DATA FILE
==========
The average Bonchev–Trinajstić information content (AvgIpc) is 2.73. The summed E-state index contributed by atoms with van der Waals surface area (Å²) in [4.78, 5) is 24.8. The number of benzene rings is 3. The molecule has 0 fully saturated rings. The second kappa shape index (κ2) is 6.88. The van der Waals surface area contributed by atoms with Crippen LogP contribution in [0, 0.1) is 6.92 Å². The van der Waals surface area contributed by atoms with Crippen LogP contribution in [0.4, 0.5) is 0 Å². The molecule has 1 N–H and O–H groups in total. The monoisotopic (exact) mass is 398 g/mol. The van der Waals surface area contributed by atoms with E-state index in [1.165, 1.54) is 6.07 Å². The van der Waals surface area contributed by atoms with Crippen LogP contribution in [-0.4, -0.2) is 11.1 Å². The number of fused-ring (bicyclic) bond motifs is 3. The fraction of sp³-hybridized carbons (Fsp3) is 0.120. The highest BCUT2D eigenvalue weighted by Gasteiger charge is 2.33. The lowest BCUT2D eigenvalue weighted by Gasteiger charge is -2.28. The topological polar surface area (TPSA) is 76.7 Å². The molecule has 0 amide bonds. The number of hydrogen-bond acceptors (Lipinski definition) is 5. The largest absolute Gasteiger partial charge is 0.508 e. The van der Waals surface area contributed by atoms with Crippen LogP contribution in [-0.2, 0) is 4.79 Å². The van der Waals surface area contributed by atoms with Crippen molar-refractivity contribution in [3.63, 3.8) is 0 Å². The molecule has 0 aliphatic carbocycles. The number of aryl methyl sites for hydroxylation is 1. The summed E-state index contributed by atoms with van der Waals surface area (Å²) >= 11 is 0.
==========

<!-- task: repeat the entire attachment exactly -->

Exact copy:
The average Bonchev–Trinajstić information content (AvgIpc) is 2.73. The summed E-state index contributed by atoms with van der Waals surface area (Å²) in [4.78, 5) is 24.8. The number of benzene rings is 3. The molecule has 0 fully saturated rings. The second kappa shape index (κ2) is 6.88. The van der Waals surface area contributed by atoms with Crippen LogP contribution in [0, 0.1) is 6.92 Å². The van der Waals surface area contributed by atoms with Crippen LogP contribution in [0.4, 0.5) is 0 Å². The molecule has 1 N–H and O–H groups in total. The monoisotopic (exact) mass is 398 g/mol. The van der Waals surface area contributed by atoms with E-state index in [1.165, 1.54) is 6.07 Å². The van der Waals surface area contributed by atoms with Crippen LogP contribution in [-0.4, -0.2) is 11.1 Å². The number of fused-ring (bicyclic) bond motifs is 3. The fraction of sp³-hybridized carbons (Fsp3) is 0.120. The highest BCUT2D eigenvalue weighted by Gasteiger charge is 2.33. The lowest BCUT2D eigenvalue weighted by Gasteiger charge is -2.28. The topological polar surface area (TPSA) is 76.7 Å². The molecule has 0 amide bonds. The number of hydrogen-bond acceptors (Lipinski definition) is 5. The largest absolute Gasteiger partial charge is 0.508 e. The van der Waals surface area contributed by atoms with Crippen LogP contribution in [-0.2, 0) is 4.79 Å². The van der Waals surface area contributed by atoms with Crippen molar-refractivity contribution in [3.63, 3.8) is 0 Å². The molecule has 0 aliphatic carbocycles. The number of aryl methyl sites for hydroxylation is 1. The summed E-state index contributed by atoms with van der Waals surface area (Å²) >= 11 is 0.